Apple Wins Against EU, Gets €13 Billion Irish Tax Bill Overturned

 

Apple has won its appeal against a 2016 European Commission ruling that it had to pay €13bn (£11.6bn or $14.9bn) in taxes to Ireland. The ruling of 2016 was based on the alleged illegal tax relaxations been given to the tech giant by Dublin. 

The European Union’s second highest court, the General Court said on Wednesday that it has annulled the prior decision due to lack of sufficient evidence that suggested Apple had failed to comply by the EU’s competition rules. 

This is a major blow to the European Commission – Europe’s top antitrust authority – that had brought the case in 2016 stating that Irish government had relaxed regulations for Apple thereby keeping the tax bill “artificially” low for the iPhone maker tech giant for over 20 years. 

European Commission has 14 days as per the laws if it wants to appeal against the decision made by EU’s Luxembourg-based European Court of Justice. 

Apple reacted to the ruling in a statement “This case was not about how much tax we pay, but where we are required to pay it. We’re proud to be the largest taxpayer in the world, as we know the important role tax payments paly in society.”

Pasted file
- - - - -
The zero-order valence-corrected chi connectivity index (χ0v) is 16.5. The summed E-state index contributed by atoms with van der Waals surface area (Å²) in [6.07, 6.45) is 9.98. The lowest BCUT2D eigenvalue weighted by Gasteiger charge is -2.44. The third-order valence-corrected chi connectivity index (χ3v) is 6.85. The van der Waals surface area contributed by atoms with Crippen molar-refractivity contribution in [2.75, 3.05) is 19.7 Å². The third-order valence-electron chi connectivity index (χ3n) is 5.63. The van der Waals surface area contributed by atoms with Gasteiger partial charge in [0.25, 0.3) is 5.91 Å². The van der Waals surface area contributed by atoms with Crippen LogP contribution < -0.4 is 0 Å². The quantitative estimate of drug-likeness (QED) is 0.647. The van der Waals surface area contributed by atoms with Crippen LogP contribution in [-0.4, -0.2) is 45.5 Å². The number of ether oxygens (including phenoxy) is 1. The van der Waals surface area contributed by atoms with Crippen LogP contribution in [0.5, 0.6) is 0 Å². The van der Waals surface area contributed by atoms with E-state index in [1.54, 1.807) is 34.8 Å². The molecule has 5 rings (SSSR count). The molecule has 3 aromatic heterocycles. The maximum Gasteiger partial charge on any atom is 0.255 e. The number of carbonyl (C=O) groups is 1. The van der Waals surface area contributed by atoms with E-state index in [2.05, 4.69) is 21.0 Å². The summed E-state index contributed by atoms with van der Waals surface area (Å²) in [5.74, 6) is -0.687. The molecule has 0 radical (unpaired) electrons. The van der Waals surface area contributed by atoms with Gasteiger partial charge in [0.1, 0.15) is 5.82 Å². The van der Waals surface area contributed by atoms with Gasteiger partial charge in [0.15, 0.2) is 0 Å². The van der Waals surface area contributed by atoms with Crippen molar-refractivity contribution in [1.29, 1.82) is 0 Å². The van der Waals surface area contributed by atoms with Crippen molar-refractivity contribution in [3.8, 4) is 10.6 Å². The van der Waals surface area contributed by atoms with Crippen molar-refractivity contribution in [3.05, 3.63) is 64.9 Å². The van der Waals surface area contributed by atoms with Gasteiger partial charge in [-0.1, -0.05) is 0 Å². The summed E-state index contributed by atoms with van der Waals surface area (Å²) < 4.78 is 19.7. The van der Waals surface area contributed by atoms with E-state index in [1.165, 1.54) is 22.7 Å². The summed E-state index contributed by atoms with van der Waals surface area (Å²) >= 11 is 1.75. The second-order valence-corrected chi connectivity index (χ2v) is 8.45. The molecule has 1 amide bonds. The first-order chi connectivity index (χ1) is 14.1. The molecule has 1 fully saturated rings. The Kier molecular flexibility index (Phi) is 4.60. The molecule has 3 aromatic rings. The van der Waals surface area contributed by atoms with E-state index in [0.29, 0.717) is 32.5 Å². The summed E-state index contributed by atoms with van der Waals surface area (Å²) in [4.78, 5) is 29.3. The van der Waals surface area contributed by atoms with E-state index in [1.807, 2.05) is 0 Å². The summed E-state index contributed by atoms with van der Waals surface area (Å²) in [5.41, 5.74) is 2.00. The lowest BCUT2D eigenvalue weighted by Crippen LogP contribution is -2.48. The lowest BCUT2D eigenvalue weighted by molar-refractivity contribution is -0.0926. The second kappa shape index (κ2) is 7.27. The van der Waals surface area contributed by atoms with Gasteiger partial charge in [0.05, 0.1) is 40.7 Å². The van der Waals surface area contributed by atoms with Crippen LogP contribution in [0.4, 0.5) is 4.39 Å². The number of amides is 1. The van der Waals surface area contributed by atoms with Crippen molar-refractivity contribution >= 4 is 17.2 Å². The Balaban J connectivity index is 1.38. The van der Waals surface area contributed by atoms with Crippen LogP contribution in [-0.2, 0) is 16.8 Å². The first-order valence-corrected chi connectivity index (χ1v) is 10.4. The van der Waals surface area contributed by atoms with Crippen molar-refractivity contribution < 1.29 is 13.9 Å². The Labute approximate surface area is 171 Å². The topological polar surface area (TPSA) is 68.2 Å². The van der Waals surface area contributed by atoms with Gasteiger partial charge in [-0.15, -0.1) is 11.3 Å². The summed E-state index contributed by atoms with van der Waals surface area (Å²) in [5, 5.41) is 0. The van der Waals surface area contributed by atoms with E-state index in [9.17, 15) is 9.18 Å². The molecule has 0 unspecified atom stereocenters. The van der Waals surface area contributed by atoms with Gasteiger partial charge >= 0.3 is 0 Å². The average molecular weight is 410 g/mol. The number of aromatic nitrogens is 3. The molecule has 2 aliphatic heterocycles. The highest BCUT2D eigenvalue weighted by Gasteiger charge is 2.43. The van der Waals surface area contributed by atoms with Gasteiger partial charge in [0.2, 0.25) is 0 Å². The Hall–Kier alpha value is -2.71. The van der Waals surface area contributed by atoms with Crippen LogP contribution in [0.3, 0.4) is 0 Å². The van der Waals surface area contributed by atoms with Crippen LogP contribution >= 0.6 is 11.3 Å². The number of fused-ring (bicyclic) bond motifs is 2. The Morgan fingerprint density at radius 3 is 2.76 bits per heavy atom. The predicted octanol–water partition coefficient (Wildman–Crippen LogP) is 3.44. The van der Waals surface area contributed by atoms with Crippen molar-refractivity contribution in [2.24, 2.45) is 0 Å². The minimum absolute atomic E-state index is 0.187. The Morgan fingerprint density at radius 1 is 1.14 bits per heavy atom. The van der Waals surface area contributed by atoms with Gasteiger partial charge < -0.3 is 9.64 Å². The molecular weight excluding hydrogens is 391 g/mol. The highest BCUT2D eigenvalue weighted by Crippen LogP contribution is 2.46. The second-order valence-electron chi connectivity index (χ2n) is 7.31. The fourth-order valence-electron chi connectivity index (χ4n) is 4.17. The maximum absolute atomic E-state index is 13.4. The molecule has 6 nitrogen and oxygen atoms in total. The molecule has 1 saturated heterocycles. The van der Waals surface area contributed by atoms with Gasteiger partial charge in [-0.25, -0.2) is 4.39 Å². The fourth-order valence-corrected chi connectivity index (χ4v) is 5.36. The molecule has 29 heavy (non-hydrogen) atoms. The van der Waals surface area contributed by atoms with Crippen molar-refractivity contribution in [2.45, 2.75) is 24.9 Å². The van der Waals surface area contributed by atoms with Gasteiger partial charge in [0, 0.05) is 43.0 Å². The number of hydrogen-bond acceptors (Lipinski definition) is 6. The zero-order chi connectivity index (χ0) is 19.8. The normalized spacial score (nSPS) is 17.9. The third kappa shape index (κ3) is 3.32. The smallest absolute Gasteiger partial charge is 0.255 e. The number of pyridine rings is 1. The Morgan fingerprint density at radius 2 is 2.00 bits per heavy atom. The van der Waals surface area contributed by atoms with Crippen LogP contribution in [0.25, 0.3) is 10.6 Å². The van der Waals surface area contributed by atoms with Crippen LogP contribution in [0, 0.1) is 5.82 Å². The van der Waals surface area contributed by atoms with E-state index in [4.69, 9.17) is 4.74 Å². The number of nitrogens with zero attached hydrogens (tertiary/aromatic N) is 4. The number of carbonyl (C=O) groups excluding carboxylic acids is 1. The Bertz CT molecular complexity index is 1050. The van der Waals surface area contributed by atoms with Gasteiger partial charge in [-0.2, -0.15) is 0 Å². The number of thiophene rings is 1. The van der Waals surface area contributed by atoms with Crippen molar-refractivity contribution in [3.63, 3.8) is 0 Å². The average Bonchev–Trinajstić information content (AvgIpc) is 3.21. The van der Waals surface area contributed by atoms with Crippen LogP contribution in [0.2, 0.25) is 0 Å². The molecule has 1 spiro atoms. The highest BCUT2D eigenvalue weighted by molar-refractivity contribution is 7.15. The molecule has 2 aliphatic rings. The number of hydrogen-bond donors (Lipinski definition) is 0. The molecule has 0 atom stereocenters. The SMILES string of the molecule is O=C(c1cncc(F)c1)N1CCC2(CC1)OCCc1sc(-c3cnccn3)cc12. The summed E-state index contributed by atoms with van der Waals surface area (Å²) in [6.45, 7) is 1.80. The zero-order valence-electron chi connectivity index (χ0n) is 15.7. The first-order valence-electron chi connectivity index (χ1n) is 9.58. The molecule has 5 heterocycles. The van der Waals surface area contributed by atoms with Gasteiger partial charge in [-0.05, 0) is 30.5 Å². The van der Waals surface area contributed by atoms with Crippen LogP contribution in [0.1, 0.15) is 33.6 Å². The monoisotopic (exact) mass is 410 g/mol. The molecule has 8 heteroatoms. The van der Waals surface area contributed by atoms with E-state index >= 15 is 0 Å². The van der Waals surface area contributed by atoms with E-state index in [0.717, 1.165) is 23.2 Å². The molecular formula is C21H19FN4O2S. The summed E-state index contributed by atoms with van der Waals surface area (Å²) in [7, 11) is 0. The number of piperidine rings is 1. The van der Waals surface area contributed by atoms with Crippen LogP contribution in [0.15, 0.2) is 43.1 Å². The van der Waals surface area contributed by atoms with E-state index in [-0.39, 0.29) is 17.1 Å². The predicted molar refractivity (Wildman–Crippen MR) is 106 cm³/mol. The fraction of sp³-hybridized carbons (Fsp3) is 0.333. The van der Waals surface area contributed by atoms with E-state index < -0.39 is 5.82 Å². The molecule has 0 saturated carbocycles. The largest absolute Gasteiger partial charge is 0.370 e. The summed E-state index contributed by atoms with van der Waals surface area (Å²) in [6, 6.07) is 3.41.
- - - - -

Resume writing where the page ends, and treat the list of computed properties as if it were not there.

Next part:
Irish government too had appealed against the Commission’s ruling. The country has always maintained that Apple hasn’t received any special treatment. The government said, “The correct amount of Irish tax was charged, in line with normal Irish taxation rules.”

Ireland has been an attractive destination for tech moguls internationally as it has one of the lowest corporate tax rates in Europe, making the small country a European base for companies like Apple, Google and Facebook. 

The ruling has naturally not settled well by the European Commission. Margrethe Vestager, the EU Competition Commissioner who had brought the case said that “she would study the judgement and reflect on possible next steps.” 

“I suspect that many people in Ireland think… ‘Why is there a company that pays 0.05% in taxes?’ I pay more taxes than Apple, for that matter. Many people pay more taxes”, said Dutch MEP Paul Tang who called the supreme court’s ruling “deeply unfair”. 

Irish government argues explaining its stand that it does not need money from Apple in form of repaying the lost taxes. It says that the loss, if incurred, is worth if it makes Ireland a destination for tech giants and companies in a form of long-term investment.  

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